By Palak Jain
After a restless night’s sleep somewhere over the oceans, I am unable to remember where I’m going when I wake up on the asphalt of a distant runway. Greetings from London, the pilot’s voice crackles across the PA system. Despite the four-hour time difference from home, it’s time to head to work at 10:40 AM in the local time zone. In the dim light of the taxiing plane, I rapidly loosen the crown on my watch and jumped the hour hand four clicks backwards. I’m on my way to London, and Big Ben isn’t going to wait around for me.
Travel is the greatest expression of one’s independence. To be able to freely explore the planet and see its different personalities, locations, and landscape is a privilege defined by movement and influenced by wonder and passion. The forethought that goes into packing for a trip to another country is a big part of why I enjoy traveling so much. The compulsion to keep packing to a minimum offers a unique clarity to one’s thoughts. To avoid unnecessary baggage fees and to ensure that you’re prepared to make the most of your new location, it’s important to plan and carry only what you’ll need.
Even while smartphones and international data plans are making foreign travel and experiences much more transparent, the ultimate travel tool is still my travel watch. The appropriate watch will keep you on schedule for your vacation and ensure that you don’t lose track of home while exploring the rest of the world even if you forget your baggage, sunscreen, or phone.
GMT watches are enjoying a resurgence in popularity, which is understandable given that travel has never been more affordable or convenient, nor have the world’s furthest reaches been more accessible. These timepieces range from modern versions of traditional pilot’s watches to luxury-inspired dual-time designs and totems inspired by old-world travel. The ultimate travel watch, like any seasoned traveler, can seamlessly transition from one location to the next, adapting to the pace of the new environment and presenting nothing that might interfere with the enjoyment of the trip.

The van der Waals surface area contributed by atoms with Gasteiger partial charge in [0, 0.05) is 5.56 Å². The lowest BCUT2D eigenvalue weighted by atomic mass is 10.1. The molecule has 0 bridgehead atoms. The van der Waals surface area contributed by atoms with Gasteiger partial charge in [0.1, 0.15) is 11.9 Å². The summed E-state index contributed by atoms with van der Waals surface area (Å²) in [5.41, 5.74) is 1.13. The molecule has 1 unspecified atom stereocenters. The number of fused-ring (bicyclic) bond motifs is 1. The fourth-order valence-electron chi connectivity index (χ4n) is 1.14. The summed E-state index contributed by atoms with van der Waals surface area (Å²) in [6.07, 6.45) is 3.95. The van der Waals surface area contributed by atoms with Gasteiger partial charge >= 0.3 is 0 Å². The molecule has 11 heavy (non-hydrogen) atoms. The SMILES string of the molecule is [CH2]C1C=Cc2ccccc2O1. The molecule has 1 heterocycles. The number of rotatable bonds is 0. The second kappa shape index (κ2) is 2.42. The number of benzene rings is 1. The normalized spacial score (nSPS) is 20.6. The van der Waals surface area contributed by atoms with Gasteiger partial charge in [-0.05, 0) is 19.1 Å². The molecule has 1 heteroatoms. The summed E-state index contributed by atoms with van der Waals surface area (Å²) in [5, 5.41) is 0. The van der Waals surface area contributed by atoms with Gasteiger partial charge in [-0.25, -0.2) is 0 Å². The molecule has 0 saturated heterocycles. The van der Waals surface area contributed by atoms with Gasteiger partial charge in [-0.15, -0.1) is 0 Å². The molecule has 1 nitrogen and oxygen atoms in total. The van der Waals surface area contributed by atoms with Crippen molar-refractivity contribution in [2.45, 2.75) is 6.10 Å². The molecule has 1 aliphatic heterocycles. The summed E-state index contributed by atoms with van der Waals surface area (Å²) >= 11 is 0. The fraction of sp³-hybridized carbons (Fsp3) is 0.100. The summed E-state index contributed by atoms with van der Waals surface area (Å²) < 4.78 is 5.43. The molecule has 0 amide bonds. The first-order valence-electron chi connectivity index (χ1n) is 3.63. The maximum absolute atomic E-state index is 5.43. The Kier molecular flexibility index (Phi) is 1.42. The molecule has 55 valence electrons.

To make your travels easier and a lot saner, we’ve picked out the Top 5 GMTs that should make it to your collection!
1. Frederique Constant Yacht Timer GMT
Frederique Constant’s sporty-chic line features a reintroduction of one of watchmaking’s most storied complications: the tourbillon. The Yacht Timer GMT, a new model from the manufacturer was unveiled with two distinct nautical-themed models. A new lease of life for the GMT, a second-time zone, can be displayed using the GMT function. Every globetrotter should have access to it. Until now, the GMT had only been available in the Classics collection, which was designed for professionals on the go who needed to see both local and home time when flying or relocating. The GMT is now a part of the Yacht Timer lineup. Frederique Constant has entered the world of long-distance yachtsmen, fans of sailing and the beach, or anybody interested in nautical design by introducing two new models to this sleek nautical range.